Don’t think for a minute, though, that this is a recruitment problem. What we’re dealing with here is a potentially crippling business problem that should be at the top of the CEO’s agenda. Let’s assume this three-engineer-sized start-up plans on securing multiple rounds of funding. How is that going to happen when hiring a single operational member of staff has proven impossible after 3 months? This is true risk and pales against the impact of hiring the “wrong person”.

Why the inverted commas? Because – just like a perfect interview process – the “wrong person” is in no way absolute. Most businesses are fallible enough to turn a “right person” into a “wrong person” after interview. How was an offer placed and for how much? When were the contracts sent? Did anyone discuss them? How was the new starter inducted? What support do they have in the role? What does their development plan look like? Do they know the business’ standards and expectations? What role have they been designated in the team and who is in charge of managing this? Can their manager relate to them and get on with them? Is their manager capable, not just of technical guidance, but also of motivating and developing their team in other ways? Does all this tie in to the role described at interview and the culture in which it exists?

Far from a disaster, hiring the “wrong person” is an absolutely sure-fire way for teams to get better at creating the “right person”. They’ll see that they are more competent than the majority, and the team manager gets to encounter the sort of situations that will make them a better manager. The role can be refined and re-planned based on the learning curve of someone failing to achieve it, and exit interviews can give valuable insight into what went wrong. This can lead to greater maturity in induction, monitoring and management standards, something 90% of start-ups desperately need help with.

The only way technology start-ups can scale teams ahead of the competition is by creating their own unicorns and learning from the experience of failing to do so. Obsessive interview processes around an impossible to fill requirement will either kill most technology start-ups dead or at least ensure they fail to compete for talent. It is also worth noting that any business hiring in such a way has no part in any conversation concerning “tech communities” when they are acting as a leech on shared talent pools, lazily expecting other firms to do the good work of creating knowledge and talent while they just swoop in and scoop it up.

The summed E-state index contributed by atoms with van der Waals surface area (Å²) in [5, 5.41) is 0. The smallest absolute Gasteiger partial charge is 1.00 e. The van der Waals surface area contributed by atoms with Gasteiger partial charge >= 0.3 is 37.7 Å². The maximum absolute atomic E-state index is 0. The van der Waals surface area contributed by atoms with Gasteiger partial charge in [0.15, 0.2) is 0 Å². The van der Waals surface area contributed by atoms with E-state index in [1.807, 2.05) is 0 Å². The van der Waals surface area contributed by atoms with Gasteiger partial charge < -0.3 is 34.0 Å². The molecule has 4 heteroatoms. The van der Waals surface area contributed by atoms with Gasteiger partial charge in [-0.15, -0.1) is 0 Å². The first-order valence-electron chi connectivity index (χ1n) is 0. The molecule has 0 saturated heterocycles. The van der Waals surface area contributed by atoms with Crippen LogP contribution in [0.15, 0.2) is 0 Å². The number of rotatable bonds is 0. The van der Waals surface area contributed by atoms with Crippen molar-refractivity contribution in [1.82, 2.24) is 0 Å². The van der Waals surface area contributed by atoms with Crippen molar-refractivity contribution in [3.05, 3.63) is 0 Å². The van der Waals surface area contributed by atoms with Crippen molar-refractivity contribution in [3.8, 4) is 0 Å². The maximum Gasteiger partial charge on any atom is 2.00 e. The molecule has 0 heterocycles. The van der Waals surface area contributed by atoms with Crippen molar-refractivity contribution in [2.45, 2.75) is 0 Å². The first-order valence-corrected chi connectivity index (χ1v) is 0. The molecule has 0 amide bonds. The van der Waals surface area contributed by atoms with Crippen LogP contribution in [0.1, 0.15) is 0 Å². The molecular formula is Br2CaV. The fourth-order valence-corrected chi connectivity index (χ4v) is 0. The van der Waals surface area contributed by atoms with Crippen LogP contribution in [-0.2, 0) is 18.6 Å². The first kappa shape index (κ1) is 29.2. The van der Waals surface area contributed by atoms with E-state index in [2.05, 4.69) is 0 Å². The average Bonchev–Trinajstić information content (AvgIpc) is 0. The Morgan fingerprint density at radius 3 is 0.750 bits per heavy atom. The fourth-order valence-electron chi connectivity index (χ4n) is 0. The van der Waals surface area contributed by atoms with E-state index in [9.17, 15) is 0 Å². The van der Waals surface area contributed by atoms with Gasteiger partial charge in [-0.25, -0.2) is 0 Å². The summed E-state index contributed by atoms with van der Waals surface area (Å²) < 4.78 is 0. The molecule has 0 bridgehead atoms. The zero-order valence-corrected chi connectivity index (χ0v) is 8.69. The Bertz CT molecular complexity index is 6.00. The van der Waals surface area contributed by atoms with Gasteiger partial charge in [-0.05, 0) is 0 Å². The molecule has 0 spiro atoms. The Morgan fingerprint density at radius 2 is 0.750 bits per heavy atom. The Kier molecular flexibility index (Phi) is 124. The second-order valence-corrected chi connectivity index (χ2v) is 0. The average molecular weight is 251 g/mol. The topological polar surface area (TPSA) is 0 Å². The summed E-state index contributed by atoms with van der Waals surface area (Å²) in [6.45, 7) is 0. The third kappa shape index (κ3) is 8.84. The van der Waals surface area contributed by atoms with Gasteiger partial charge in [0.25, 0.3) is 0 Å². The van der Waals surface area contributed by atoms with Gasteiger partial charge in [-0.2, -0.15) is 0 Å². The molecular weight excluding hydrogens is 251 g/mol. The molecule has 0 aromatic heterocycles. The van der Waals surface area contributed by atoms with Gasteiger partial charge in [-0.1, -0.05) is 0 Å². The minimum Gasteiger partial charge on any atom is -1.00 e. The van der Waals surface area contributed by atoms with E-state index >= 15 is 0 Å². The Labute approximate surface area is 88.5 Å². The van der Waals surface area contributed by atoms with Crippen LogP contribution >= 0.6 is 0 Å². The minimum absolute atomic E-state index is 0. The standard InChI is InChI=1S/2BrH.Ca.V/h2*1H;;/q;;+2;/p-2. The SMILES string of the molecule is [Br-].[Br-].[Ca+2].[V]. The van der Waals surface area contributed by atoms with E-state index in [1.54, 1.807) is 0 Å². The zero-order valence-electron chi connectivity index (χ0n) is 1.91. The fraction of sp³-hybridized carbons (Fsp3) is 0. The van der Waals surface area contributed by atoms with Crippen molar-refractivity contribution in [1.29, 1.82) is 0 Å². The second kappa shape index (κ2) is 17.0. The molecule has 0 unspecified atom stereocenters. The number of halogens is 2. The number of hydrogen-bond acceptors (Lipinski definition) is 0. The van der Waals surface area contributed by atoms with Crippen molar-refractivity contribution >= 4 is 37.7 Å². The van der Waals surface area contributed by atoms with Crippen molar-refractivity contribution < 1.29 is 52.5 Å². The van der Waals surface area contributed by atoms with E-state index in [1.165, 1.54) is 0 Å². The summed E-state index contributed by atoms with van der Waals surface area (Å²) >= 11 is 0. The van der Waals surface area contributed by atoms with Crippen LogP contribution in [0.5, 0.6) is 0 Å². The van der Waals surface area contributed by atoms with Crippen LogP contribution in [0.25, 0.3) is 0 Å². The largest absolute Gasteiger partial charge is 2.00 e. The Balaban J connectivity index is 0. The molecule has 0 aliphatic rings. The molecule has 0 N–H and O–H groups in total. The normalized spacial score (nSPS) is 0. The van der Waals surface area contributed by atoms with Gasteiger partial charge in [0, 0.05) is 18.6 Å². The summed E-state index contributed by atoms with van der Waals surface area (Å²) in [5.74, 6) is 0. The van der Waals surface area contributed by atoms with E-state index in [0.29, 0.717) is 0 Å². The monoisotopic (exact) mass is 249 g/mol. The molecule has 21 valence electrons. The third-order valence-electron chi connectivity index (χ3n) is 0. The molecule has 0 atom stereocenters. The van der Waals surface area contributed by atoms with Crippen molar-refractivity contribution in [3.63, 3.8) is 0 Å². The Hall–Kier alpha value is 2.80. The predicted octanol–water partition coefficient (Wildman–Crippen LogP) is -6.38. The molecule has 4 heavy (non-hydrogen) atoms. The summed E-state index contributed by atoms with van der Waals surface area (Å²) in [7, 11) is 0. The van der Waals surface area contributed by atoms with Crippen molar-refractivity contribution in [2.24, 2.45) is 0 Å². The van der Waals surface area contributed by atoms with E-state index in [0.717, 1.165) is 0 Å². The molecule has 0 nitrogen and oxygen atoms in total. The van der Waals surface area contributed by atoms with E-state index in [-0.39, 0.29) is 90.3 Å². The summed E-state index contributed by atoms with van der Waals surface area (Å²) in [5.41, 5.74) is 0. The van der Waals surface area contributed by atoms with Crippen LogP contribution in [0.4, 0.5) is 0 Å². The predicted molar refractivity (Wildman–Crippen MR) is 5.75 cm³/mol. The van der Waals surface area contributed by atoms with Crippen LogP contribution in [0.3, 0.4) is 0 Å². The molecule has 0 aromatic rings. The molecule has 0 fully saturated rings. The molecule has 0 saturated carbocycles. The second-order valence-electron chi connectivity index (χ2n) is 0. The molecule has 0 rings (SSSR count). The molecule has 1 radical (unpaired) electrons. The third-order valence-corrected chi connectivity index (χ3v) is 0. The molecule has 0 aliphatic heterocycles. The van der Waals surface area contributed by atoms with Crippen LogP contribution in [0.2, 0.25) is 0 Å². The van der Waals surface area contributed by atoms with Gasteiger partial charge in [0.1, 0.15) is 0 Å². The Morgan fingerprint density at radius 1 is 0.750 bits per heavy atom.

For any tech-led business to succeed its hiring must be as immediately scalable as its product and business model. If it doesn’t have a bank of positions that come with a guarantee of hiring success within one month of hitting the employment market, the business isn’t truly scalable. Scalable hiring requires a short-term compromise - perhaps around skills, probably around screening - but NEVER on culture fit and an ability and passion to progress. It also requires passionate, talented and hands-on leadership that is capable of supporting enthused staff members to grow as professionals. And here, in a nut shell, is the real reason behind obsessive interviewing: leadership that lacks either the ability or time to nurture and develop the technical and business-facing skills needed by its employer. Which, funnily enough, is why the best CTOs don’t employ convoluted interview processes that screen for disinterested unicorns: given they already know how to grow horns they can have their pick of 10,000 brilliant horses.

From vacancy design through to interview skills and employee development, Talent Point help technology-led businesses create sustainable hiring processes for growth.